On September 1, 1856, Col. Bate died at the age of 77 and was buried in the family cemetery to the west of the house. Ownership of the house then passed to his wife, Anne Bate. According to the 1860s Tennessee Slave Census records for Sumner County, Anne Bate owned seven enslaved persons, four men and three women ranging in age from 1-54. A drawing done by Nancy Hunt, a member of the Bate family, show the property at one point had at least 3 slave cabins located to the east of the main house. Anne Bate died on April 1, 1875 and was buried in the family cemetery. In her will she left the house to her two eldest sons William George Weatherred Bate and Henry Clay Bate. However, the house ended up under the ownership of the third eldest son, Col. Humphrey Howell Bate, Sr., M.D.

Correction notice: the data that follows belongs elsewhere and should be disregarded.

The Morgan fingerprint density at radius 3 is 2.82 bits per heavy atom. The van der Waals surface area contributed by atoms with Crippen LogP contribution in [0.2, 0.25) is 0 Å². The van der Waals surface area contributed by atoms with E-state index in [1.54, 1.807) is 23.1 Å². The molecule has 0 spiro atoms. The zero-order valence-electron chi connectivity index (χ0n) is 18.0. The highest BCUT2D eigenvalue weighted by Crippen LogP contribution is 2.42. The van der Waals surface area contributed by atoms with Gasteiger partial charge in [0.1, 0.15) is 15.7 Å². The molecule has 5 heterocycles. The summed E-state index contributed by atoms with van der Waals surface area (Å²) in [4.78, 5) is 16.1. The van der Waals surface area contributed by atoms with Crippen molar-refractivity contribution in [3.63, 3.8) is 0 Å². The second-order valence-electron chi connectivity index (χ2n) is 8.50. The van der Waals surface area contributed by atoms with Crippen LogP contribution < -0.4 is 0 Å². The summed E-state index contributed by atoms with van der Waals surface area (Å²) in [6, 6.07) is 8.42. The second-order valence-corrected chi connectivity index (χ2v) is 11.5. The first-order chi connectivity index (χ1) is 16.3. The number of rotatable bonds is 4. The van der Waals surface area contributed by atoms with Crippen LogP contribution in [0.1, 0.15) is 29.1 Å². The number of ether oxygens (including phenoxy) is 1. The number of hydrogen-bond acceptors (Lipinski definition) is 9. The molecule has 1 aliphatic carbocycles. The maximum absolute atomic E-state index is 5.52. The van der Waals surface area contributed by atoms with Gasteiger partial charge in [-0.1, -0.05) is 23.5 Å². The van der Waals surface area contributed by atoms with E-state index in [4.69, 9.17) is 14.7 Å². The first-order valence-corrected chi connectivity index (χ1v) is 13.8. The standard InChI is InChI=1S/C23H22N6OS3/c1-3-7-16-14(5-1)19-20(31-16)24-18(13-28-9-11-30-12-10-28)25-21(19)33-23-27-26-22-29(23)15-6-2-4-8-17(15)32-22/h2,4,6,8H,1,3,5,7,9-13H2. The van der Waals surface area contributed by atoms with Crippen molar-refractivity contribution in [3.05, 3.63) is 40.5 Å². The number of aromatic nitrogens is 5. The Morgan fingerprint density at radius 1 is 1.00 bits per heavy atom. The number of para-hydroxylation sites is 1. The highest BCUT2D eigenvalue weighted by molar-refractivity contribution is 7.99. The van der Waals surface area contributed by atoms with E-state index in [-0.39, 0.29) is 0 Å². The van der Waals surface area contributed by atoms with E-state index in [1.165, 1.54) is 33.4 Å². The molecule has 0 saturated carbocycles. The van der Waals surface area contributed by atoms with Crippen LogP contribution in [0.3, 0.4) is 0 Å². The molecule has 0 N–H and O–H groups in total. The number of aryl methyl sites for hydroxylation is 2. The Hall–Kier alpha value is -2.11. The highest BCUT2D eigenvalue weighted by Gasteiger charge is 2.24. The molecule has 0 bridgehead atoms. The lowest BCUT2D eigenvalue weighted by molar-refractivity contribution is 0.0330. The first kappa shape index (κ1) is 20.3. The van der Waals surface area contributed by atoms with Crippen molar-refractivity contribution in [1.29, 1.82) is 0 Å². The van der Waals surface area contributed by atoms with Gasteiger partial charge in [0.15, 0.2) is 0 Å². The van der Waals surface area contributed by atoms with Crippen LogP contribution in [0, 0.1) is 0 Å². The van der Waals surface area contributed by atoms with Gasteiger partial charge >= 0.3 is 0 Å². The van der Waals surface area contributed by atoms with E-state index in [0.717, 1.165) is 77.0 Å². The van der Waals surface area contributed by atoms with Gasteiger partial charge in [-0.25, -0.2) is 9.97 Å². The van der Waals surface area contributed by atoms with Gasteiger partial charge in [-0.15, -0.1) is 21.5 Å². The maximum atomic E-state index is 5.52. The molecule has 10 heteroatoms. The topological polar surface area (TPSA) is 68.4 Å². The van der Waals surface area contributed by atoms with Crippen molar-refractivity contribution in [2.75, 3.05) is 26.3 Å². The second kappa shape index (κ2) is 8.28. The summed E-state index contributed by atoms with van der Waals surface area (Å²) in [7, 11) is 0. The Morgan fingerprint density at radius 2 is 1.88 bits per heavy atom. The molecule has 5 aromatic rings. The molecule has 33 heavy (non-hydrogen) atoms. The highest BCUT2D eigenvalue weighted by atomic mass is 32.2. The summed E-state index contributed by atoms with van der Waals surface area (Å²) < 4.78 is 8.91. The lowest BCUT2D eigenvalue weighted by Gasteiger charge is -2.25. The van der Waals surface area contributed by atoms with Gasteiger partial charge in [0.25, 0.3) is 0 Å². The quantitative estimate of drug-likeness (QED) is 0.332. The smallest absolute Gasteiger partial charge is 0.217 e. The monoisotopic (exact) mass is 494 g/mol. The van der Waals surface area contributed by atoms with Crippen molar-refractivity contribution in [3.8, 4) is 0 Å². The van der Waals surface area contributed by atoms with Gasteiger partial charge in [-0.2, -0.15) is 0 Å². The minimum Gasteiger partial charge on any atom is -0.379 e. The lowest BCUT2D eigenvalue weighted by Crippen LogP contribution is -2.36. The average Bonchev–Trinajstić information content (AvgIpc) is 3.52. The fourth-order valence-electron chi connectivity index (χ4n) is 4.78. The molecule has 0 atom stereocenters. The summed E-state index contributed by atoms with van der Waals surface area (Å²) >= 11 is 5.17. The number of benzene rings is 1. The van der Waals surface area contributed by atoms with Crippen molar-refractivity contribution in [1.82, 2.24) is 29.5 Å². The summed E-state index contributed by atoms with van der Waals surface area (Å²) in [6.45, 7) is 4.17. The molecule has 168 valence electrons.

Col. Humphrey Howell Bate, Sr., was born February 1, 1844 at Hawthorn Hill. At the age of 17, he entered the Civil War and served as a private in Company K of the 2nd Tennessee Infantry Regiment. He was wounded on April 6, 1862, through the neck, left shoulder, right leg, and left knee joint at the Battle of Shiloh. On July 19, 1864, he was discharged on disability and returned to Sumner County. Bate Sr.'s brother Col. Henry Clary Bate, Sr., also fought in the Civil War along with a cousin, General William Brimage Bate, who would later become governor of Tennessee.